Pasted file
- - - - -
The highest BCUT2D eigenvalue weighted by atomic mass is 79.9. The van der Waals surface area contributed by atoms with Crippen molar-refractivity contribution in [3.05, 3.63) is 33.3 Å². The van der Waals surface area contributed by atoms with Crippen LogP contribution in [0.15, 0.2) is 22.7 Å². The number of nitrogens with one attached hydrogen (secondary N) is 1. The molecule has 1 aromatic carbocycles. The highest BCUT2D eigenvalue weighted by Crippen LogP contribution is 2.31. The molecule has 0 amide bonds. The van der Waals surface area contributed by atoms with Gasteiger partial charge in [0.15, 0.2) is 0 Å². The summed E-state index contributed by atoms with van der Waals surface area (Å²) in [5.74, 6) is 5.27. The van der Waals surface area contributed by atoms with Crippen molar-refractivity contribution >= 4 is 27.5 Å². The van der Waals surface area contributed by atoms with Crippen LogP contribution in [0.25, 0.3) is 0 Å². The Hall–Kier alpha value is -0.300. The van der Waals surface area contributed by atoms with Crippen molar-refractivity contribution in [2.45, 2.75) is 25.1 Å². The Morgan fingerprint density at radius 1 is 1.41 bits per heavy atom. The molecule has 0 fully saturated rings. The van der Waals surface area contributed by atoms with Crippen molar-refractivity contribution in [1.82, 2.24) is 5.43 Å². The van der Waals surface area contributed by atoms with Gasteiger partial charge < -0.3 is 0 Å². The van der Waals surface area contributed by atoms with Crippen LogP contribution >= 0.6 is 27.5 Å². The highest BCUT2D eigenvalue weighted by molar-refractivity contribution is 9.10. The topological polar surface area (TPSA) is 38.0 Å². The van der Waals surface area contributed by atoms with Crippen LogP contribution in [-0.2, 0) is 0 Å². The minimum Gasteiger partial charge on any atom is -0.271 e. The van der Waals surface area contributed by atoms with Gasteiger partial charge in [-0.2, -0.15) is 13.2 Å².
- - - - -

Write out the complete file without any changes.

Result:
The highest BCUT2D eigenvalue weighted by atomic mass is 79.9. The van der Waals surface area contributed by atoms with Crippen molar-refractivity contribution in [3.05, 3.63) is 33.3 Å². The van der Waals surface area contributed by atoms with Crippen LogP contribution in [0.15, 0.2) is 22.7 Å². The number of nitrogens with one attached hydrogen (secondary N) is 1. The molecule has 1 aromatic carbocycles. The highest BCUT2D eigenvalue weighted by Crippen LogP contribution is 2.31. The molecule has 0 amide bonds. The van der Waals surface area contributed by atoms with Gasteiger partial charge in [0.15, 0.2) is 0 Å². The summed E-state index contributed by atoms with van der Waals surface area (Å²) in [5.74, 6) is 5.27. The van der Waals surface area contributed by atoms with Crippen molar-refractivity contribution >= 4 is 27.5 Å². The van der Waals surface area contributed by atoms with Crippen LogP contribution in [0.25, 0.3) is 0 Å². The Hall–Kier alpha value is -0.300. The van der Waals surface area contributed by atoms with Crippen molar-refractivity contribution in [2.45, 2.75) is 25.1 Å². The Morgan fingerprint density at radius 1 is 1.41 bits per heavy atom. The molecule has 0 fully saturated rings. The van der Waals surface area contributed by atoms with Crippen molar-refractivity contribution in [1.82, 2.24) is 5.43 Å². The van der Waals surface area contributed by atoms with Gasteiger partial charge < -0.3 is 0 Å². The van der Waals surface area contributed by atoms with Crippen LogP contribution >= 0.6 is 27.5 Å². The highest BCUT2D eigenvalue weighted by molar-refractivity contribution is 9.10. The topological polar surface area (TPSA) is 38.0 Å². The van der Waals surface area contributed by atoms with Crippen LogP contribution in [-0.2, 0) is 0 Å². The minimum Gasteiger partial charge on any atom is -0.271 e. The van der Waals surface area contributed by atoms with Gasteiger partial charge in [-0.2, -0.15) is 13.2 Å².